I sketched every morning in a notebook a small circular drawing, ... which seemed to correspond to my inner situation at the time. ... Only gradually did I discover what the mandala really is: ... the Self, the wholeness of the personality, which if all goes well is harmonious. — Carl Jung, _ Memories, Dreams, Reflections _, pp. 195–196.

Jung recognized that the urge to make mandalas emerges during moments of intense personal growth. Their appearance indicates a profound re-balancing process is underway in the psyche. The result of the process is a more complex and better integrated personality.

The mandala serves a conservative purpose—namely, to restore a previously existing order. But it also serves the creative purpose of giving expression and form to something that does not yet exist, something new and unique. ... The process is that of the ascending spiral, which grows upward while simultaneously returning again and again to the same point. — Jungian analyst Marie-Louise von Franz , C. G. Jung: _ Man and His Symbols _, p. 225

Creating mandalas helps stabilize, integrate, and re-order inner life.

According to the psychologist David Fontana , its symbolic nature can help one "to access progressively deeper levels of the unconscious, ultimately assisting the meditator to experience a mystical sense of oneness with the ultimate unity from which the cosmos in all its manifold forms arises."

IN ART

Fashion designer Mandali Mendrilla
Mandali Mendrilla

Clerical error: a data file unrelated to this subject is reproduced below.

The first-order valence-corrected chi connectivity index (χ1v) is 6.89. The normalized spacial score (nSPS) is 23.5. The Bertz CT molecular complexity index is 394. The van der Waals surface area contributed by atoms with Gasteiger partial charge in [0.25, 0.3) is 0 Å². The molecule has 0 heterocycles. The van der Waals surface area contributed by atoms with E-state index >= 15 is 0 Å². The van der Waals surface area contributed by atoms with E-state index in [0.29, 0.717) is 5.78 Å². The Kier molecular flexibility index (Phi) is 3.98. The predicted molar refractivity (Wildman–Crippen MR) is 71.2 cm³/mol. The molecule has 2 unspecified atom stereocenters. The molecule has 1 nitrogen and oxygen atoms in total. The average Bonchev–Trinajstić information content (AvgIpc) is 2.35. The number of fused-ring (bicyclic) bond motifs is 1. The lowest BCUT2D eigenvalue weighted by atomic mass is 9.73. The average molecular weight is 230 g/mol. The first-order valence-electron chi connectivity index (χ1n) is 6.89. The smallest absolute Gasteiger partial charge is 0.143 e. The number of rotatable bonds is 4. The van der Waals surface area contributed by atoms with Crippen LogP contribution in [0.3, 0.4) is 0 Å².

designed an interactive art installation called Mandala
Mandala
of Desires (Blue Lotus Wish Tree) made in peace silk and eco friendly textile ink, displayed at the China Art Museum in Shanghai in November 2015. The pattern of the dress was based on the Goloka Yantra
Yantra
mandala, shaped as a lotus with eight petals. Visitors were invited to place a wish on the sculpture dress, which will be taken to India
India
and offered to a genuine living Wish Tree .

GALLERY

*

A diagramic drawing of the Sri Yantra
Yantra
, showing the outside square, with four T-shaped gates, and the central circle *

Vishnu
Vishnu
Mandala(Traditionally found in Nepal
Nepal
) *

Painted 19th century Tibetan mandala of the Naropa
Naropa
tradition, Vajrayogini
Vajrayogini
stands in the center of two crossed red triangles, Rubin Museum of Art *

Painted Bhutanese Medicine Buddha mandala with the goddess Prajnaparamita in center, 19th century, Rubin Museum of Art *

Mandala
Mandala
of the Six Chakravartins *

Vajravarahi
Vajravarahi
Mandala
Mandala
*

Kalachakra Mandala
Mandala
*

Jain
Jain
cosmological diagrams and text. *

A mandala near the entrance to Tawang Monastery . *

Mandala
Mandala
painted by a patient of Carl Jung
Carl Jung
*

Floorplan for the 9th-century Indonesian Buddhist
Buddhist
temple Borobudur
Borobudur
in the form of a mandala *

Jain
Jain
picture of Mahavira
Mahavira
*

Easy mandala *

Mandali Mendrilla
Mandali Mendrilla
's interactive sculpture dress " Mandala
Mandala
of Desires" at the China Art Museum in Shanghai, November 2015

SEE ALSO

* Buddhism
Buddhism
portal * Arts portal

* Architectural drawing * Astrological symbols * Bhavachakra * Chakra
Chakra
* Dharmachakra
Dharmachakra
* Form constant * Ganachakra * Great chain of being
Great chain of being
* Life energy * Magic Circle * Mandylion
Mandylion
, the first icon in Christianity * Namkha * Sacred art * Sri Yantra
Yantra
* Yantra
Yantra

REFERENCES

* ^ "mandala". Merriam–Webster Online Dictionary. 2008. Retrieved 2008-11-19. * ^ Artiste Nomade, _What's a mandala?_ * ^ Kheper,_The Buddhist
Buddhist
Mandala
Mandala
- Sacred Geometry and Art_ * ^ www.sbctc.edu (adapted). "Module 4: The Artistic Principles" (PDF). Saylor.org. Retrieved 2 April 2012. * ^ Khanna Madhu , _Yantra: The Tantric Symbol
Symbol
of Cosmic Unity_. Thames and Hudson, 1979, p. 12. * ^ Khanna, Madhu, _Yantra: The Tantric Symbol
Symbol